It’s inconsiderate comments like these that keep women from being able to support each other or to have intellectual conversations and learn from each other in this dynamic and crazy world of parenthood and motherhood. There’s so much more than blog posts and conspiracy theories on the dangers of gluten and and others foods and how it affects a developing child. We cut out dairy alone for the whole family (against the pediatrician’s recommendation, but by my gut feeling and self-education alone) when my daughters were 7yo and 6 months. No more sinus infections/allergy symptoms, no more ear infections, less colds, no more horrible horrible acid reflux and sleepless nights in my little baby who had been suffering for 3 months and was breastfeeding, and less stomach aches in my older one. A year after that (5 months ago), we did a 3-week gluten-free trial in the whole family. My oldest who had horrible sleep issues (took her up to 4 hours to get to sleep at least 3 nights/week saying her “brain won’t stop thinking”) was consistently falling asleep within 10 minutes after just one week of this trail. Her grades also went up in school because she could concentrate better in class. My 15 mo no longer faught sleep for 1-2 hours every night and slept soundly all night every night without a peep. On top of that, my oldest hasn’t gotten the flu all winter when every year past, she got it at least twice. So Lucinda, please don’t jump to the assumption that these parents don’t know what they’re doing and are somehow “endangering” their babies by not feeding them gluten just because they googled and read a few things. We’re all trying to do what’s best for our children, and sometimes what’s best is what comes from a mother’s intellect rather than a doctor or dietician’s education.

      Like

  3. k8heron says:

    It sounds so simple when you put it like that 🙂

    Like

  4. Chloe says:

    I love everything about this article.

    Like

  5. Liz says:

    glad to see you enjoy cake too!

    Like

  6. Ali says:

    Love this post! I always tell people “you become a dietitian because you love food”! Every food has it’s place 🙂

    Like

  7. Katherine says:

    I’m a fat dietitian. That really blows people’s minds!!! I often get told ‘no offence love, but it’s nice to see a dietitian that’s not skinny’. Erm…..

    Like

  8. Tara Breheny says:

    Fabulous article Alex!! Describes most of the dietitians I know perfectly! Such a refreshing read, keep it up 🙂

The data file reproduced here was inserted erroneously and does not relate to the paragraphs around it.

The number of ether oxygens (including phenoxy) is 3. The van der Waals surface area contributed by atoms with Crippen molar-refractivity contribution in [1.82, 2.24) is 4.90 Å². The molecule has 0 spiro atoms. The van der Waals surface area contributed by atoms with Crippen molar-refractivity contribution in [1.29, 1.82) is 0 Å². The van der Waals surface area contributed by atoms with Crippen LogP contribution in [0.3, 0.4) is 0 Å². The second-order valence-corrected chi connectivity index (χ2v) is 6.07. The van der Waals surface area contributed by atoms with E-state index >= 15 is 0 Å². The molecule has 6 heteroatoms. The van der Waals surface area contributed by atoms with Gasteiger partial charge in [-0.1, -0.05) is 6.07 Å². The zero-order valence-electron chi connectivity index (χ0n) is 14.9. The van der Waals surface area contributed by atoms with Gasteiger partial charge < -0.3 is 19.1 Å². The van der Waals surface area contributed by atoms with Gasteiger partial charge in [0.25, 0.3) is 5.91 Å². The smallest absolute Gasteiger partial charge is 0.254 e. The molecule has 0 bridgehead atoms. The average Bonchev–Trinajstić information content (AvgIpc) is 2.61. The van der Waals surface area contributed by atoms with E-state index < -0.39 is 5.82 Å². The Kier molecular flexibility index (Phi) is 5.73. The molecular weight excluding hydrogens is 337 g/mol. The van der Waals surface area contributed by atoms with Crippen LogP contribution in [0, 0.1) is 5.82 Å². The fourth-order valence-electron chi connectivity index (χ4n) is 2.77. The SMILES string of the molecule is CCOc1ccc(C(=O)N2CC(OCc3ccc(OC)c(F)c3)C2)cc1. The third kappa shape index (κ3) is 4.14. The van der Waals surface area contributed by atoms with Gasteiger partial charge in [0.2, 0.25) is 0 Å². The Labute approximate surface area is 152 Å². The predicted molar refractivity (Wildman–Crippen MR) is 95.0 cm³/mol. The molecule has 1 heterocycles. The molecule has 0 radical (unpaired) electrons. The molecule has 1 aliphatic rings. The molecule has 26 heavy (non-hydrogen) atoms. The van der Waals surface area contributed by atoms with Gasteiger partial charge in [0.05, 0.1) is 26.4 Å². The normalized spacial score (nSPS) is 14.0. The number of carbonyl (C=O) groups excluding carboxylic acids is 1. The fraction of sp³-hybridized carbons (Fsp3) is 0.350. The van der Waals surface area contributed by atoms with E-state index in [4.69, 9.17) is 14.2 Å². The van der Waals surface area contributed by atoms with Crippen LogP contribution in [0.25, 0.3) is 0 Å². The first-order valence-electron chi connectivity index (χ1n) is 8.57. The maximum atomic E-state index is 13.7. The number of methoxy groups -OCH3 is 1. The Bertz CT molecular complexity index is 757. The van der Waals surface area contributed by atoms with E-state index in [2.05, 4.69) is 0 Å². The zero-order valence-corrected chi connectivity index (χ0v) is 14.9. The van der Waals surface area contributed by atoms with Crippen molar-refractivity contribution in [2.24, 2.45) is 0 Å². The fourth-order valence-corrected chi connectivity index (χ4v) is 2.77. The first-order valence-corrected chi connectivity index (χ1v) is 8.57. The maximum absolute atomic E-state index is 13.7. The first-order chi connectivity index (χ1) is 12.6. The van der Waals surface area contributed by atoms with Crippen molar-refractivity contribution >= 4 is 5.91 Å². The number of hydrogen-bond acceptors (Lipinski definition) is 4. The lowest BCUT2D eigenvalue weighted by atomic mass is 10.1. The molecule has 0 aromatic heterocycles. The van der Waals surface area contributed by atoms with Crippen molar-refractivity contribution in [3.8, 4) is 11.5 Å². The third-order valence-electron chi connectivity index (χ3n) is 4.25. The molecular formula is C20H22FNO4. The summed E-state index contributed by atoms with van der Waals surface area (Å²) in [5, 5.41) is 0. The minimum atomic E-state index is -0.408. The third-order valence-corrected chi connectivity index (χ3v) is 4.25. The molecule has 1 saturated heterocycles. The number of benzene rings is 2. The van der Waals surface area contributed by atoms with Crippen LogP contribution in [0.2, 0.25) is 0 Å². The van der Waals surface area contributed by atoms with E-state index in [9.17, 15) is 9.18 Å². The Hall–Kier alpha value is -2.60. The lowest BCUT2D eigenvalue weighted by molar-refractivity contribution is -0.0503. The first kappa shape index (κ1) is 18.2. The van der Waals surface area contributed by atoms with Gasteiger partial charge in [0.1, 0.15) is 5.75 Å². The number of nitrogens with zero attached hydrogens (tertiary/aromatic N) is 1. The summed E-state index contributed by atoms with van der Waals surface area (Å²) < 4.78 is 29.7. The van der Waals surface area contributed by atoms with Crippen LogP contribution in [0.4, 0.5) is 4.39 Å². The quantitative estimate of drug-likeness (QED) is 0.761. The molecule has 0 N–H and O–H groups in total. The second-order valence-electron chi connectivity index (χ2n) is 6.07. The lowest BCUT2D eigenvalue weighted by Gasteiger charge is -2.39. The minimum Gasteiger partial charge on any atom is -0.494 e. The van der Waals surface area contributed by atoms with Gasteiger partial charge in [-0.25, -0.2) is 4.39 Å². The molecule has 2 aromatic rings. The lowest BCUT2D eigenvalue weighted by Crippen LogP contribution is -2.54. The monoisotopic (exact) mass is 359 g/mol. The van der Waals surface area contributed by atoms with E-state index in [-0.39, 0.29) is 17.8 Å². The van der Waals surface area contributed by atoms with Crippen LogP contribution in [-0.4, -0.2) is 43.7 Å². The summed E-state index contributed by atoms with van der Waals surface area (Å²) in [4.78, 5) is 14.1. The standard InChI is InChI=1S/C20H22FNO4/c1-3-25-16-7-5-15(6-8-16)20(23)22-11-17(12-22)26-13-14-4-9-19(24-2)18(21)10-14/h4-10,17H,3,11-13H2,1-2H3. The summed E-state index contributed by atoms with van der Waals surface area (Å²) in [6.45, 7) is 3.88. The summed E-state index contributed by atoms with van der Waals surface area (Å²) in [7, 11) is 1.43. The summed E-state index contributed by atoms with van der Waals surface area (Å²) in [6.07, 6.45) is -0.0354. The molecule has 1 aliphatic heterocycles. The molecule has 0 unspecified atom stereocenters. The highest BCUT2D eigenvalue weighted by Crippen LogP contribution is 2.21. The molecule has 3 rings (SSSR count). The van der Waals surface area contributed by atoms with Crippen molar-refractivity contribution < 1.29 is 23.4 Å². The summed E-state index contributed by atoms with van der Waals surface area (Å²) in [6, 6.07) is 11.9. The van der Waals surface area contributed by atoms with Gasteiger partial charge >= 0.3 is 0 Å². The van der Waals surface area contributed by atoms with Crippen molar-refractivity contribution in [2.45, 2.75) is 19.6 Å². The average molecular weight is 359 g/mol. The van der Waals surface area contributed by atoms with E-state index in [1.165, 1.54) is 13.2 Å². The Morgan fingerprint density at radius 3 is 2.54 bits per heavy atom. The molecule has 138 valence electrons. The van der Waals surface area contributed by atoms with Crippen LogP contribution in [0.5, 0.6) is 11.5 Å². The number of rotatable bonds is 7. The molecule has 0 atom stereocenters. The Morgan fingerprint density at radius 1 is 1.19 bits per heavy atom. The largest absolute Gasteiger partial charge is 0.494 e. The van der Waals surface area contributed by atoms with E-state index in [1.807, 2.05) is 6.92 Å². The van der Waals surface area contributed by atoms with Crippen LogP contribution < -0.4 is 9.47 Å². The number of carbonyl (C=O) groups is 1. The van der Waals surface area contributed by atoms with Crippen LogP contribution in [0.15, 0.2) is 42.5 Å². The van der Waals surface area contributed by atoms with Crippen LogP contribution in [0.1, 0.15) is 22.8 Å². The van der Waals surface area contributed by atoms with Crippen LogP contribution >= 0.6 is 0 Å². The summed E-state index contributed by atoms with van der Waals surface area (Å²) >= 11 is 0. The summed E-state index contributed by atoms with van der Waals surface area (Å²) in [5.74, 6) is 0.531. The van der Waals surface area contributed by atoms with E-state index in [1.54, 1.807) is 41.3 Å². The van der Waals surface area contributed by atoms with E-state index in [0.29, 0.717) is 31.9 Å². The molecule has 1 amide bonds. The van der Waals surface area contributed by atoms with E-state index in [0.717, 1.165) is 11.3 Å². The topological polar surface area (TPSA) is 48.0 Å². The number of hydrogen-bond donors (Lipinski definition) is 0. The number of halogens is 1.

Like

  9. Tina says:

    I appreciate the honestly but personally I feel this article is a scapegoat for lack of self-control. The importance of transparency is necessary. However, as a dietitian you should try to practice what you preach (cliche but true) and the evidence derived from research. Cake is not ok to eat everyday or 2-3 times a week especially if it is not from scratch cooking.

    In my experience if the client knows you have challenges to eating healthy they would venerate you and other dietitians (and the entire health care industry) more. To me it’s not about what’s trending but applying the same food principles in our lives as the client.

    Also, just because an individual is a dietitian doesn’t guarantee they will provide sound and heart-filled advice. I.e working for certain food companies, whose mission is primary to make money not offer nutritious foods.

    Like

    • The Dietitian's Pantry says:

      Hi Tina, thanks for your comment.

      Eating mindfully and in moderation is not lack of self control. Mindful eating is actually the opposite! People who eat mindfully are very much in control of their eating habits. They are in control of what they choose to eat, how much they eat and when they eat. It’s not a matter of just eating cake (or any food for that matter) whenever it is offered, its about thinking if you truly want it and then eating an amount till you are satisfied (perhaps a few mouthfuls or a slice). Eating mindfully and in moderation takes away food rules like ‘allowed’ and ‘forebidden’ foods and creates a positive relationship with all foods. According to the dictionary moderation is ‘the avoidance of excess or extremes, especially in one’s behaviour’ which sums up eating in moderation beautifully. In my experience clients really appreciate this approach as it is more realistic, sustainable and enjoyable.

      A lot of people don’t actually know what the role of a dietitian is within a food company and most of the time it is to help make the food more nutritious. For example many dietitians have helped reduce the sugar content in popular kids cereals, helped to reduce the sodium in bread and helped fast food restaurants develop some healthier choices. Dietitians working with food companies have helped remove plenty of sugar, sodium and fats from popular products which I feel is a step in the right direction in improving the nutrition of the population.

      Like

  10. Lindsey says:

    Great article! Fits me perfectly, too, as a dietitian! Love it! I couldn’t agree more!

    Like

  11. MarvellineMarvels says:

    Awesome. Well put! Your clients are lucky people 🙂

    Like

  12. Analee Matthews says:

    Hi Alexandra How are you? May we please republish this one in the upcomign YMCA mag? 🙂 Analee

    Like

  13. Nina says:

    I love your site! I’m a biomed student and I spend a lot of my spare time reading about nutrition. I know a lot of people who struggle with eating and maintaining a healthy weight and it frustrates me so much to see them turning to magic pills and fad diets and really restrictive eating. Fantastic articles, your clients are very lucky 🙂

    Like